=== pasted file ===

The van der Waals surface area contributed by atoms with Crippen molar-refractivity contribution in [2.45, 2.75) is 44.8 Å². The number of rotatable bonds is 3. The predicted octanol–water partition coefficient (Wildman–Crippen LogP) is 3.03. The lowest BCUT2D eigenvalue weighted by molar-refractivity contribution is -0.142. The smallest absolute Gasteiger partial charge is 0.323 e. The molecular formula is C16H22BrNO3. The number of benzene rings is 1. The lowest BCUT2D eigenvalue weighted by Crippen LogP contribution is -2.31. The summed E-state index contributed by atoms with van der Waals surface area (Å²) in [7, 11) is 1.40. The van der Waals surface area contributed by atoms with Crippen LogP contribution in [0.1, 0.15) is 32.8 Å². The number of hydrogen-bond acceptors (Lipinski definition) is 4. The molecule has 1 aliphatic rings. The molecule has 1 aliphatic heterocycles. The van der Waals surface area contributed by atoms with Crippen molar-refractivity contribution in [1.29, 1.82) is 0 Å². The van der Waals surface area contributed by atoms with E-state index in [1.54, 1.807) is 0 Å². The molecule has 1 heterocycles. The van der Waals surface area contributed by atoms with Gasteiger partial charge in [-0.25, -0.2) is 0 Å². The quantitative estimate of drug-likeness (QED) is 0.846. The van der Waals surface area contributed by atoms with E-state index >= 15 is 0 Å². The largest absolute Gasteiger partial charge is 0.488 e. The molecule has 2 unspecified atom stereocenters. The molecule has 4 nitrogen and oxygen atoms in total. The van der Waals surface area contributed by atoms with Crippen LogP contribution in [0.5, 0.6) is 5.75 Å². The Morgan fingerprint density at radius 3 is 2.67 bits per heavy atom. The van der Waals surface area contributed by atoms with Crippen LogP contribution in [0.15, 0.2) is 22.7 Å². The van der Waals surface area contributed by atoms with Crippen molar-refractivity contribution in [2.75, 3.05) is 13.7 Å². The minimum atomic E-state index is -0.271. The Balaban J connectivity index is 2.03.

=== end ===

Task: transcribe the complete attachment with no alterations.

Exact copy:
The van der Waals surface area contributed by atoms with Crippen molar-refractivity contribution in [2.45, 2.75) is 44.8 Å². The number of rotatable bonds is 3. The predicted octanol–water partition coefficient (Wildman–Crippen LogP) is 3.03. The lowest BCUT2D eigenvalue weighted by molar-refractivity contribution is -0.142. The smallest absolute Gasteiger partial charge is 0.323 e. The molecular formula is C16H22BrNO3. The number of benzene rings is 1. The lowest BCUT2D eigenvalue weighted by Crippen LogP contribution is -2.31. The summed E-state index contributed by atoms with van der Waals surface area (Å²) in [7, 11) is 1.40. The van der Waals surface area contributed by atoms with Crippen LogP contribution in [0.1, 0.15) is 32.8 Å². The number of hydrogen-bond acceptors (Lipinski definition) is 4. The molecule has 1 aliphatic rings. The molecule has 1 aliphatic heterocycles. The van der Waals surface area contributed by atoms with Crippen molar-refractivity contribution in [1.29, 1.82) is 0 Å². The van der Waals surface area contributed by atoms with E-state index in [1.54, 1.807) is 0 Å². The molecule has 1 heterocycles. The van der Waals surface area contributed by atoms with Gasteiger partial charge in [-0.25, -0.2) is 0 Å². The quantitative estimate of drug-likeness (QED) is 0.846. The van der Waals surface area contributed by atoms with E-state index >= 15 is 0 Å². The largest absolute Gasteiger partial charge is 0.488 e. The molecule has 2 unspecified atom stereocenters. The molecule has 4 nitrogen and oxygen atoms in total. The van der Waals surface area contributed by atoms with Crippen LogP contribution in [0.5, 0.6) is 5.75 Å². The Morgan fingerprint density at radius 3 is 2.67 bits per heavy atom. The van der Waals surface area contributed by atoms with Crippen LogP contribution in [0.15, 0.2) is 22.7 Å². The van der Waals surface area contributed by atoms with Crippen molar-refractivity contribution in [2.75, 3.05) is 13.7 Å². The minimum atomic E-state index is -0.271. The Balaban J connectivity index is 2.03.